"Our social services ministry will mark its fifth year in operation in February," he said. He is the second director. "The vision for Tianji Social Services is to promote a warm, loving, peaceful and harmonious community for everybody"

In addition to raising the profile of the city's Catholic population, the priest said the program provides student scholarships, youth activities and a home visit ministry for the elderly, poor families and those struggling with HIV/AIDS and other diseases.

Father Wang said the Church in Jilin Province and in the city is growing, but not quickly. In the province itself, there are more than 40 individual houses of worship for roughly 80,000 Catholics.

One of the 5,000 parishioners of Sacred Heart is 70-year-old Maria Qiao, who said she was baptized five years ago.

"I had a friend who was a Catholic and she told me to come to the church with her and see how having a relationship with God could help me," she said.

Qiao said, "I have had many difficulties in my life and my faith has helped me deal with those things. I have learned that when one door closes, another one opens."

A lifelong resident of Jilin, Qiao said the Communist Party in her city respects the practice of religion.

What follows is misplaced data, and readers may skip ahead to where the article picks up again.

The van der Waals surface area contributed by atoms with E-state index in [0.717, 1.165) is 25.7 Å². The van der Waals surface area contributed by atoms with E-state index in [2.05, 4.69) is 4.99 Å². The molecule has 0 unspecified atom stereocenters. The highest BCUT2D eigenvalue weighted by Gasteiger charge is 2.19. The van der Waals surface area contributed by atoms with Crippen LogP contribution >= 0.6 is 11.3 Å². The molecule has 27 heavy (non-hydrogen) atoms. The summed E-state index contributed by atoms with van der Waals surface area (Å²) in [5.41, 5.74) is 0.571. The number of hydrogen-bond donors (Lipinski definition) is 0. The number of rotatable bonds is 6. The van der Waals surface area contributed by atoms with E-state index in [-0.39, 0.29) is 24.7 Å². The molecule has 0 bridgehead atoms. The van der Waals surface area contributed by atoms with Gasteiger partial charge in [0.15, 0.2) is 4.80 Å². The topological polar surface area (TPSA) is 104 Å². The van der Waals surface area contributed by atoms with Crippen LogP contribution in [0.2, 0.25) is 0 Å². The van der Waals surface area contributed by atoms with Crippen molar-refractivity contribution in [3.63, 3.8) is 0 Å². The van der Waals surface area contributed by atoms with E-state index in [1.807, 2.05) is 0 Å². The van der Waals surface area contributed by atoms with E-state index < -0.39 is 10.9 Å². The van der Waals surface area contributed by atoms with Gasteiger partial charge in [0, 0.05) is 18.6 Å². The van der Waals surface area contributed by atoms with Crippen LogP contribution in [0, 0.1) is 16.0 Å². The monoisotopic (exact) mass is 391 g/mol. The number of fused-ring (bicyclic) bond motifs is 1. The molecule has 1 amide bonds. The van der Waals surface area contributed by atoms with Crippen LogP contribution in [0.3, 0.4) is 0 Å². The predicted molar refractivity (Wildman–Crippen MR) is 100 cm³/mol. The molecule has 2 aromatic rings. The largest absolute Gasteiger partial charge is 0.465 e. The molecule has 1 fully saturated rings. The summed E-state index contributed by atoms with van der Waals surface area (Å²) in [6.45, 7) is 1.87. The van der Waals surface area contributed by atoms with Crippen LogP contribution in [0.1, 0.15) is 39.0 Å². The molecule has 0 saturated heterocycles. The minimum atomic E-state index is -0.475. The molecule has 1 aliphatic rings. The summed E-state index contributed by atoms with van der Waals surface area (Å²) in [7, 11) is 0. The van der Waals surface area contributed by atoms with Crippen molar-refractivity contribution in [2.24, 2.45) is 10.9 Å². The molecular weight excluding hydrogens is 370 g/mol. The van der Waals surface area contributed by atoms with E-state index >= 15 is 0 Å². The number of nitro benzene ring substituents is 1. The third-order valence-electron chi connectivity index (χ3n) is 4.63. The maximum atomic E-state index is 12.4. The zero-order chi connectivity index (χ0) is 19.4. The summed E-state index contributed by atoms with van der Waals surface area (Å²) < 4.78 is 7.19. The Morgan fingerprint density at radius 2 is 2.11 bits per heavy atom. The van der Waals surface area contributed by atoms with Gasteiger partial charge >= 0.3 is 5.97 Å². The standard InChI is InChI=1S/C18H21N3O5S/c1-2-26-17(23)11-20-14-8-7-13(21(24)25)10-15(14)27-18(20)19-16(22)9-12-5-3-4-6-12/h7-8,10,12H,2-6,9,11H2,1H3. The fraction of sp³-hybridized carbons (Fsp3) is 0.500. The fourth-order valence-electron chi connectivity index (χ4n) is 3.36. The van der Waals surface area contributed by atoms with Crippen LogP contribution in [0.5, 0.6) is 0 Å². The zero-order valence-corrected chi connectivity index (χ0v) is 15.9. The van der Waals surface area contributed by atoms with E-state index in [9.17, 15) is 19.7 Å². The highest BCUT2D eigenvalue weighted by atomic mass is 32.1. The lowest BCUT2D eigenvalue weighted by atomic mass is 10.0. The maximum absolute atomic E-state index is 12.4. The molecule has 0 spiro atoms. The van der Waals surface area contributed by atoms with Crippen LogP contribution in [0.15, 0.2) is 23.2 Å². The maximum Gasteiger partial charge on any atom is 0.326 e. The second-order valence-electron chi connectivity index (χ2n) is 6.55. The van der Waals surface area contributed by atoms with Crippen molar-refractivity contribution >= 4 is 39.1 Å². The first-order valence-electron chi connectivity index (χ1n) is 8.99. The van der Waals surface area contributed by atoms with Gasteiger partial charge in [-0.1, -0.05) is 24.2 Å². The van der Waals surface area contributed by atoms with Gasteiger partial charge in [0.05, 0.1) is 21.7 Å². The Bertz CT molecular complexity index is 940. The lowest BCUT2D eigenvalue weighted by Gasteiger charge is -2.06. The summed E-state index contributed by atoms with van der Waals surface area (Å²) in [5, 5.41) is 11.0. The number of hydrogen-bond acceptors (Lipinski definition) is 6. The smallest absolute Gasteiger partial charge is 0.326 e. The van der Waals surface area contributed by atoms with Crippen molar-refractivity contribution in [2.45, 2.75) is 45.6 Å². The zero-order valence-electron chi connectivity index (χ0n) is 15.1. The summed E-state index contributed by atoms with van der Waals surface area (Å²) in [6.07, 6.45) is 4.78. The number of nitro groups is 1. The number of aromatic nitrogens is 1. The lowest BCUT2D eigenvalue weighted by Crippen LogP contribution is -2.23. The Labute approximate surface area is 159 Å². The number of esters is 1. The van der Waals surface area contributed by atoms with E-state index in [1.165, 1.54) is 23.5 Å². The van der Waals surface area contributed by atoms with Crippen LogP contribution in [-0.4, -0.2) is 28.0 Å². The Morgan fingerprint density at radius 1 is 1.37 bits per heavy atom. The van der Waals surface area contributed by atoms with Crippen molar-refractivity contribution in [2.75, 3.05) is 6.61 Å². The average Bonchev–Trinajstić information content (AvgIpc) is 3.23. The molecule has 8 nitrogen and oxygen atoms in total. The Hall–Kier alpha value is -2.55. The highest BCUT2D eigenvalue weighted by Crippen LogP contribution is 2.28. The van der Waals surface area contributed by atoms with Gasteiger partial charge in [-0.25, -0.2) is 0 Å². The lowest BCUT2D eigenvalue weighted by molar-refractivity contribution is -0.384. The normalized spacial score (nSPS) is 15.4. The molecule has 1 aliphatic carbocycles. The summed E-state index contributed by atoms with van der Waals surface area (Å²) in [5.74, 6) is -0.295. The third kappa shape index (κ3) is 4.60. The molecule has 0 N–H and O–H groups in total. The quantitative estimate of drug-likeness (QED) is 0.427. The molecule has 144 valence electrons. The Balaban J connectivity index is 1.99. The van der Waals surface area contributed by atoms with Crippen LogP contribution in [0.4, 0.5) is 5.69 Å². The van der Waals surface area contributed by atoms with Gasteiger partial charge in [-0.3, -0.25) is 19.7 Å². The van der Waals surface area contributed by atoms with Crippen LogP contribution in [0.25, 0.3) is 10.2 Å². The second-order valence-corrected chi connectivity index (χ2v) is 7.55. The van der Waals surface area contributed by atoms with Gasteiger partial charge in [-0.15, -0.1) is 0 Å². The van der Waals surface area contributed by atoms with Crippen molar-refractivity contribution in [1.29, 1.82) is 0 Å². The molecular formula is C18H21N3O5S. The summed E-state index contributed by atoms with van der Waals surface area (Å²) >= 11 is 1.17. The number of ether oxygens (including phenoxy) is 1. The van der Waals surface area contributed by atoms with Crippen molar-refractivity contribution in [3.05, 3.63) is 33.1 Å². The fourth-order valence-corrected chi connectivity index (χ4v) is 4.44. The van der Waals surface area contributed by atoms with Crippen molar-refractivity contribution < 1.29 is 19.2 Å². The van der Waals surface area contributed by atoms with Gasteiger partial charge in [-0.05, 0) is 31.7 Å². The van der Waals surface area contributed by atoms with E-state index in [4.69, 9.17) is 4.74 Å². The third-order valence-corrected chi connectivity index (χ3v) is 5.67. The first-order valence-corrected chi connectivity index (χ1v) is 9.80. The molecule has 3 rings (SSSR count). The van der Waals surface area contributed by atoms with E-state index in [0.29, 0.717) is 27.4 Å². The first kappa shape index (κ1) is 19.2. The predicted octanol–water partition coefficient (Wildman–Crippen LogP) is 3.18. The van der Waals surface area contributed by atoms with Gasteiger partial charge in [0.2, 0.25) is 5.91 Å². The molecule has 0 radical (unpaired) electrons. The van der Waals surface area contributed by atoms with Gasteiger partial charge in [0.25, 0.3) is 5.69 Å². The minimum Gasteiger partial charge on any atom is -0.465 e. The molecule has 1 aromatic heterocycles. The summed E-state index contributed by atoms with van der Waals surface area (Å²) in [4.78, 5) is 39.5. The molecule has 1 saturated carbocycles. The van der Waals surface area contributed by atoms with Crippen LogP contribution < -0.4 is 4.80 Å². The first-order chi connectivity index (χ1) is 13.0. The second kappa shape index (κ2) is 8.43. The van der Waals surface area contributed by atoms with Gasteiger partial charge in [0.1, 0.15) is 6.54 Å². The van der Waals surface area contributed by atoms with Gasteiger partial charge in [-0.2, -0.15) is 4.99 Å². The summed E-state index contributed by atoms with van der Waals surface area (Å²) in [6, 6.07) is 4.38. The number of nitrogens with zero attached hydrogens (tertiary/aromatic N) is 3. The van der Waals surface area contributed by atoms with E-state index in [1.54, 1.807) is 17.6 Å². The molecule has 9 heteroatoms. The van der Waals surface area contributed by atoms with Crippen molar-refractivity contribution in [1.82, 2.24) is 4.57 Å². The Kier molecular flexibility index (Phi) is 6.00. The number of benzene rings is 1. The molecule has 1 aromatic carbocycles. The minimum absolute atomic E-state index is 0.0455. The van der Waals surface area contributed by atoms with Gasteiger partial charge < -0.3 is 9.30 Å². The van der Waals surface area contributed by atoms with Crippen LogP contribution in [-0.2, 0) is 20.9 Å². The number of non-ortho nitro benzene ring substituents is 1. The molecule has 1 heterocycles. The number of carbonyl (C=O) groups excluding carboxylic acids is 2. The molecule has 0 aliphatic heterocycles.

"The sisters are wonderful," Qiao said. "They teach us about the Bible and how to pray."

In Jilin City, in addition to the three priests at Sacred Heart, there are 80 sisters, who belong to the Holy Family Sisters convent, which is a diocesan order without foreign affiliations.

Some of the sisters work with Father Wang at the social services ministry, but most have duties spread throughout the city, including the health clinic near the church that focuses on the needs of the elderly, he said.

Like other parts of the country, the Diocese of Jilin struggles with the gulf between the underground and state-recognized Catholic Church.

As part of its suppression of the Catholic Church, the Communist government formed the Chinese Catholic Patriotic Association in the late 1950s and required Catholics to disavow allegiance to the pope and the Church of Rome.

Catholics who refused to break ties with Rome were forced to either worship clandestinely or face persecution, including imprisonment.

In recent years there have been numerous efforts by the Vatican to reconcile the two faith communities, including Pope Benedict's 2007 Letter to Chinese Catholics in which he left the decision to join the patriotic association to the discretion of individual bishops.

Although the separation exists, Father Wang said recognized and underground priests know each other and often interact.

He said he believes the underground priests and bishops should come out and join the recognized Church because the recognized Church operates as freely as any other institution in China. "They are very proud and they should realize that it is now OK to join us."

One of his most precious memories as a priest, are the few Masses he celebrated with his cousin, a priest in the underground Church, before his cousin left China for Italy.

"He was told by his superior not to celebrate Mass with me, but he did anyway. It was a very special experience each of the three or four times we did it before he left, but obviously the first time was especially emotionally for both of us."